Outside da1 and db, we clustered 65 samples (Supplementary Fig. S3). Twenty of these, representing a timespan from 36800 to 4000 years BP and a Tarpan sample from the early twentieth century CE obtained from natural history museum collections, have been placed either in p (Botai, ~ 5500 BP; N = 5), π* (Pershinskaya, Upper Paleolithic; RN115_Rus_16686BP) and ρο* (Upper Paleolithic to Bronze Age and the twentieth century Tarpan sample; N = 14). The remaining 45 samples were placed along the Þ*, δα* and δβ* branches of the MSY phylogeny and were mainly dated to the 6000–2000 years BP time range. It is noteworthy that 20 of those samples showed a typical DOM2 autosomal ancestry profile (Supplementary Table S5), which suggests that their observed MSY pattern captures the evolutionary events associated with the domestication of wild horses into the DOM2 lineage. Importantly, the considerable proportion of ancient samples clustering outside da and db confirmed previous work reporting far more MSY diversity within ancient than modern domestic horses19. This suggests that the spread and management of DOM2 horses in the past 4000 years was associated with a major change in the Y-chromosomal gene pool (Fig. 4d), leading to the prevalence of the da and db lineages17,19,33.
In previous work, we postulated that the rise and spread of the Crown HG were associated with the expansion of Oriental bloodlines26, and the most recent common ancestor of the Crown was dated around 1500 ± 500 years BP assuming a molecular clock of 1.69 × 10−9 mutations/site/year23. To test for the validity of this model, we identified 53 sufficiently sequenced ancient da1 HG samples (Supplementary Information File S1) and checked whether they clustered into any of the mjHGs. A total of 34 such samples showed a basal placement within da1, while the remaining 19 belonged to da mjHGs (Fig. 4c, Supplementary Fig. S4, Supplementary Table S5), including six daC samples, representing the most basal node of the Crown. The oldest such samples originated from the Byzantine site of Yenikapi, Turkey, which covers a time period between the fourth and the eleventh century CE. For one specimen (Tur140_Tur_1289BP) the age has been confirmed to the seventh/eighth century CE by radiocarbon dating20. Therefore, ancient DNA evidence is congruent with previous dating estimates for the emergence of the Crown group.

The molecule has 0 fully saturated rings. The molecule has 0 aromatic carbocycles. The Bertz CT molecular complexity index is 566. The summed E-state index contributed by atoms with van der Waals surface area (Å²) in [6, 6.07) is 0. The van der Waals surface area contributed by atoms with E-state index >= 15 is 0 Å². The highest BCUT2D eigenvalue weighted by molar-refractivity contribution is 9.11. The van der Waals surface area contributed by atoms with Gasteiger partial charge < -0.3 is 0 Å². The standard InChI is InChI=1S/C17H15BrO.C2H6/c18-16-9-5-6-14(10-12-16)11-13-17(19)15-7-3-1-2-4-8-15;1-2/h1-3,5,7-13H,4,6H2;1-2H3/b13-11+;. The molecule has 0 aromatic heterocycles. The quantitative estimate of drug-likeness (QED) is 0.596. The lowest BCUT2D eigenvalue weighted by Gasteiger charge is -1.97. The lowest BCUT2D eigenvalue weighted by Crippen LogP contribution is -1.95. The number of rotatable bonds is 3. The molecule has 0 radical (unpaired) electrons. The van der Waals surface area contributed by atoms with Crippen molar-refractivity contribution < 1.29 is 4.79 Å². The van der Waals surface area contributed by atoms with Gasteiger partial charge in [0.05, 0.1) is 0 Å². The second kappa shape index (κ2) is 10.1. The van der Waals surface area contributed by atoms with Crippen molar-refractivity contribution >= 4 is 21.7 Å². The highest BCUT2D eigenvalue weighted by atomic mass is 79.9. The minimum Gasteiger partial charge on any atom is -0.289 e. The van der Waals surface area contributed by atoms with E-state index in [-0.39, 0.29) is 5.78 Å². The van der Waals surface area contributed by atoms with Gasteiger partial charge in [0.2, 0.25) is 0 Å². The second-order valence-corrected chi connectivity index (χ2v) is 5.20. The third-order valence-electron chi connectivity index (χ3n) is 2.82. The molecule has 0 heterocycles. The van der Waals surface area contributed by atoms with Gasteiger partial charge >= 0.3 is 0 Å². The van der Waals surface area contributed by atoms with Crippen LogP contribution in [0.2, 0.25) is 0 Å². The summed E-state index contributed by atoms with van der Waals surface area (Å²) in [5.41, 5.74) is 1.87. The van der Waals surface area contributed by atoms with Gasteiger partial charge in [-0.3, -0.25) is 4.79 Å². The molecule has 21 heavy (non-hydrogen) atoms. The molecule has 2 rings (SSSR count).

Unique Y diversity in indigenous horse populations
Our refined MSY tree revealed the presence of several unique Y lineages within indigenous populations. Some such mjHGs were supported by at least two samples from a given region (for example, da1_G and da1_Uj in in Mongolia and Japan, respectively), while others were detected across a wider geographic range (for example, da1_Ub-e in Myanmar, Laos and Inner Mongolia) (Fig. 3, Supplementary Table S3). Moreover, the phylogenetic placement of a cryptic HT previously detected in Estonian Native horses29 is now resolved to define one new mjHG (da4_E) together with the Eriskay and the Newfoundland Pony. Also, former hidden private Y variation in Japanese horses30 and inner Mongolian horses28 and several other regions were ascertained (Fig. 3). Some indigenous horses grouped nested within modern breeds (for example the Inner Mongolian horse in daC_Ad-b, the Japanese Horse in daC_Ao-aA) and as ‘horseYtree.vs1’ delineates the chronologic descent of the lineages, this pattern is in coherence with a recent cosmopolitan descent of those lineages.
Overall, Mongolian and Inner Mongolian horses were found to exhibit the most diverse range of MSY HTs, with 14 HTs distributed over 10 mjHGs (Supplementary Table S3). This is not only in line with the pronounced genetic diversity detected in Mongolian and Chinese horse populations reported in previous studies34,35,36,37, but indicates that horse management in these regions preserved some of the original diversity of paternal lineages and was not characterized by the intensive selection of specific stallion bloodlines. Interestingly, one Mongolian horse carried an MSY HT (pb_D) clustering with Przewalski’s horses’ HG (Fig. 2). All todays Przewalski’s horses descend from twelve wild-caught individuals and in a recent study, representing all founding lineages, only two well separated Y-HTs were detected38, which were both represented in our dataset (pa and pb_P). Based on the HT topology, showing clear distinction of pb_D from the HTs segregating in the current Przewalski’s horse population (Fig. 3a), the pb_D individual is unlikely the result of a recent hybridization between a Przewalski’s stallion and a domestic mare. The finding instead suggests past introgression of an HT that is not detectable in the current population of Przewalski’s horses anymore or provides evidence for the previously-reported leaky genetic isolation post-divergence38.